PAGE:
Former Idaho State Track and Field head coach Dave Nielsen announced his retirement after 33 years with the program, 31 of which were as the head coach.
Assistant Coach Hillary Merkley has taken over for the remainder of the outdoor season.
“I’ve been lucky, I’ve been rewarded and I have had some really great people to work with,” Nielsen said. “I can think of some people I had issues with, but nobody I didn’t like.”
Nielsen’s legacy consists of 21 All-American athletes, 403 athletes holding All-Conference honors, 172 athletes with Big Sky Conference Championships and 45 athletes advancing to NCAA Championships.
Nielsen led ISU’s men to indoor conference championships in 1997, 1998, 2005 and 2006 and coached the women to their first Big Sky Outdoor Championship in 2007.
Nielsen said that his relationships with his players was what he was best at.
“Hopefully most of them had a good experience. I think a lot of them did.”
Nielsen originally planned to retired in 2017 but decided to retire now because he found himself not being the person and coach he once was.
“I just wasn’t the same and I wasn’t making good decisions,” Nielsen said.
Another factor in Nielsen’s retirement was the unexpected deaths of former players and close friends around the time of 2011 and 2012.
One of these deaths was Nicole Peterson, a former distance runner who committed suicide.
“That was just devastating,” Nielsen recalled. “It was just a horrible thing.”
Just five months after Peterson’s death, Nielsen suffered the loss of a man that he calls his second father after Nielsen’s own father passed away.
“He moved out here and he was like a grandfather to my kids,” Nielsen said.
Just two weeks before that death, Nielsen suffered the passing of his track mentor, Jerry Quiller who was a former coach at ISU and talked Nielsen into coming out to Pocatello.
Nielsen also dealt with assistant coach Jackie Poulson getting electrocuted in a canal. Nielsen described Poulson as the daughter he never had.
About two weeks after, an athlete of Nielsen’s was paralyzed in a skiing accident.
“He went out by his parent’s barn and shot himself,” Nielsen said. “And you know what, I never quite recovered.”
After the deaths, Nielsen was not the same. “I was just a mess,” Nielsen said, recalling when he attended a coach’s convention in December of 2012. “I went to the meetings and stuff and I just knew I wasn’t effective. I just was never the same since.”
Part of the reason for the devastation for Nielsen was the fact that he had great relationships with not only his family and friends, but also with his players and other coaches.
One of those players, Amber Welty, was the first Bengal to ever win a NCAA National Championship. Welty, a high jumper, had her winning mark at 6 feet, 3.5 inches in 1988.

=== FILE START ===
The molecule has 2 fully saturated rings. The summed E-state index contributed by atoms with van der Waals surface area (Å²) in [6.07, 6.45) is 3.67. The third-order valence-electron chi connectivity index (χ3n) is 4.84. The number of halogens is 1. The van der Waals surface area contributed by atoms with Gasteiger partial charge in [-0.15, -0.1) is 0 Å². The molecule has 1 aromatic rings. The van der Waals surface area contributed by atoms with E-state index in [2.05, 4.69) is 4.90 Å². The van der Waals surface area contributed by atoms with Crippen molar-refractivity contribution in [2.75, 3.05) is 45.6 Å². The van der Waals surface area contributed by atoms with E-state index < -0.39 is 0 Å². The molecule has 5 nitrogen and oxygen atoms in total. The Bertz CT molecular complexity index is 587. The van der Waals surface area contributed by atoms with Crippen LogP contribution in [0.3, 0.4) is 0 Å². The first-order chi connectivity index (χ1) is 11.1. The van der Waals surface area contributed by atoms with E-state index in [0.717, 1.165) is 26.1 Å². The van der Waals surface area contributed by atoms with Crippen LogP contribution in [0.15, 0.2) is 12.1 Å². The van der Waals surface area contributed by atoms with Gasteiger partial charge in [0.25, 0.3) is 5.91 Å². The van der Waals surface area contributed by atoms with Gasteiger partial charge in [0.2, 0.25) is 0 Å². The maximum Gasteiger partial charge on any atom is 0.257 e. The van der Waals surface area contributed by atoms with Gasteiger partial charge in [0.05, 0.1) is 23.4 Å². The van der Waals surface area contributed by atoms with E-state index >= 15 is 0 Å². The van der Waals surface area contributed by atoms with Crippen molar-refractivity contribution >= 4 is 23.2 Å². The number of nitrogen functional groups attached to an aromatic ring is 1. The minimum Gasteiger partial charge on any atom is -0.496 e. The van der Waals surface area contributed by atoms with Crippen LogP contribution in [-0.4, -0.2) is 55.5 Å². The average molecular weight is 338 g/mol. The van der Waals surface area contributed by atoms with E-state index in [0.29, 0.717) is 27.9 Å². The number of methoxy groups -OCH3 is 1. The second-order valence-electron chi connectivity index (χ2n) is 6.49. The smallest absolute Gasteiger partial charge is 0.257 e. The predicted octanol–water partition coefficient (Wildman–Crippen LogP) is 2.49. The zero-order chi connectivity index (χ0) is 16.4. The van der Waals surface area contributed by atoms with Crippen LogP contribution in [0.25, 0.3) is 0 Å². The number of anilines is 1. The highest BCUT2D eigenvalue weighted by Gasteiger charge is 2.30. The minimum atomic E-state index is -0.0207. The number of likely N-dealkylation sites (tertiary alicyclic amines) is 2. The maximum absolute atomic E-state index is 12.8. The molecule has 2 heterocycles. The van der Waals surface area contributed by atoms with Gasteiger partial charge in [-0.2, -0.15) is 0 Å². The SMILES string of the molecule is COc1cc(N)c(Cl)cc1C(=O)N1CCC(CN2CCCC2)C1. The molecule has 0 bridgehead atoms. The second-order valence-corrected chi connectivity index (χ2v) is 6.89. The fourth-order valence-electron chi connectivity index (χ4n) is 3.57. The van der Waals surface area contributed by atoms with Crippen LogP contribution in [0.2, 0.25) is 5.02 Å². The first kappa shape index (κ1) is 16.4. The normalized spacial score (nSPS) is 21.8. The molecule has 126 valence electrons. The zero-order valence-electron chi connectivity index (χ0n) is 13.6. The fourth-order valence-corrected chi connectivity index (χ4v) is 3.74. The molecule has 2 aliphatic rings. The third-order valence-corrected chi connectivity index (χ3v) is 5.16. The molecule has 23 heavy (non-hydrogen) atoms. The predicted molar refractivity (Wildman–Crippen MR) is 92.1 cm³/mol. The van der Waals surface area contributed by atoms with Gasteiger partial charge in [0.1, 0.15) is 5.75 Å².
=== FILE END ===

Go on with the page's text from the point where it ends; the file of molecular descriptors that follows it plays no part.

“[Seeing her win the national championship] was like a dream come true,” Nielsen said. “What we had talked over and over again is come with what you know. You don’t have to do something special, just do what you do. And she bought into it.”
“She almost made it, just nicked off what would have been an NCAA record,” Nielsen said. “Just a wonderful person and a pleasure to work with.” Welty went on to qualify for the Olympics in 1992.
In 2000 Nielsen was named USA Track and Field Nike Elite Coach of the Year, which Nielsen said he was lucky to win, but it was a pretty cool deal.
“Success sometimes is a bit of luck,” Nielsen explained. “I was in the right place at the right time.”
Nielsen also started Stacy Dragila in pole vault.
He had a hunch that she might be able to become an elite vaulter due to her athletic ability. “She just got better,” Nielsen recalled. Dragila went on to win a Gold Medal in Pole Vault in the 2000 Summer Olympics held in Sydney, Australia. “That is what essentially gave me the honor,” Nielsen explained.
Despite the success at ISU, Nielsen decided to stay in Pocatello instead of returning to the Big 10 where he attended college.
A graduate of Iowa and former assistant at Wisconsin, Nielsen had originally planned to get back to the Big 10.
“I have not regretted it a moment,” Nielsen said. “I have been frustrated plenty of times, but I have not regretted a moment.”
“One of the things we try to do is provide realistic goals. Where are you at? Where are you going to go? Here are your markers along the way. Here you have an end goal for the year and provide them with a pathway.”
Nielsen said that it has been an honor to work at ISU and is grateful for the people who helped him through a tough time in his life.
“It wasn’t very timely, but it was my time to retire.”